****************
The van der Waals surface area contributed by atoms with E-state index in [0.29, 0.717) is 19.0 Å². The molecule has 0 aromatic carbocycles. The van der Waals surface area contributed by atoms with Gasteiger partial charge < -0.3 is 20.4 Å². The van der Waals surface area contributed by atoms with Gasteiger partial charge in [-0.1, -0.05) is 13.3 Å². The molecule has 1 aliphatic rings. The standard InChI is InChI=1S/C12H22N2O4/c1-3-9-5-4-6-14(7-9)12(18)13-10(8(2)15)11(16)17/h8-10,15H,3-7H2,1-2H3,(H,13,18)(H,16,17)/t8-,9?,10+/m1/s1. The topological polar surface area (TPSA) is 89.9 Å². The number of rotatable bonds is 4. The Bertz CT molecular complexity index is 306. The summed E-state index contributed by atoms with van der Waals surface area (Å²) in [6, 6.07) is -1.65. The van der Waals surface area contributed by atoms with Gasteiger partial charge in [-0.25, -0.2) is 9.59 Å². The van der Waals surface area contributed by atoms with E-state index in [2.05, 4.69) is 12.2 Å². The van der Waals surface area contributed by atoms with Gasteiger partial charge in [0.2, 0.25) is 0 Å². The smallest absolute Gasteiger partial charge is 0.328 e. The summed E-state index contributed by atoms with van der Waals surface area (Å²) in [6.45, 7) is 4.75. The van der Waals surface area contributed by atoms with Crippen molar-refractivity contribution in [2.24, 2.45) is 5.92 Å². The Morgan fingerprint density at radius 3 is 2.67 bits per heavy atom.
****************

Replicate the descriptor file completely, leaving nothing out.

The van der Waals surface area contributed by atoms with E-state index in [0.29, 0.717) is 19.0 Å². The molecule has 0 aromatic carbocycles. The van der Waals surface area contributed by atoms with Gasteiger partial charge < -0.3 is 20.4 Å². The van der Waals surface area contributed by atoms with Gasteiger partial charge in [-0.1, -0.05) is 13.3 Å². The molecule has 1 aliphatic rings. The standard InChI is InChI=1S/C12H22N2O4/c1-3-9-5-4-6-14(7-9)12(18)13-10(8(2)15)11(16)17/h8-10,15H,3-7H2,1-2H3,(H,13,18)(H,16,17)/t8-,9?,10+/m1/s1. The topological polar surface area (TPSA) is 89.9 Å². The number of rotatable bonds is 4. The Bertz CT molecular complexity index is 306. The summed E-state index contributed by atoms with van der Waals surface area (Å²) in [6, 6.07) is -1.65. The van der Waals surface area contributed by atoms with Gasteiger partial charge in [-0.25, -0.2) is 9.59 Å². The van der Waals surface area contributed by atoms with E-state index in [2.05, 4.69) is 12.2 Å². The van der Waals surface area contributed by atoms with Gasteiger partial charge in [0.2, 0.25) is 0 Å². The smallest absolute Gasteiger partial charge is 0.328 e. The summed E-state index contributed by atoms with van der Waals surface area (Å²) in [6.45, 7) is 4.75. The van der Waals surface area contributed by atoms with Crippen molar-refractivity contribution in [2.24, 2.45) is 5.92 Å². The Morgan fingerprint density at radius 3 is 2.67 bits per heavy atom.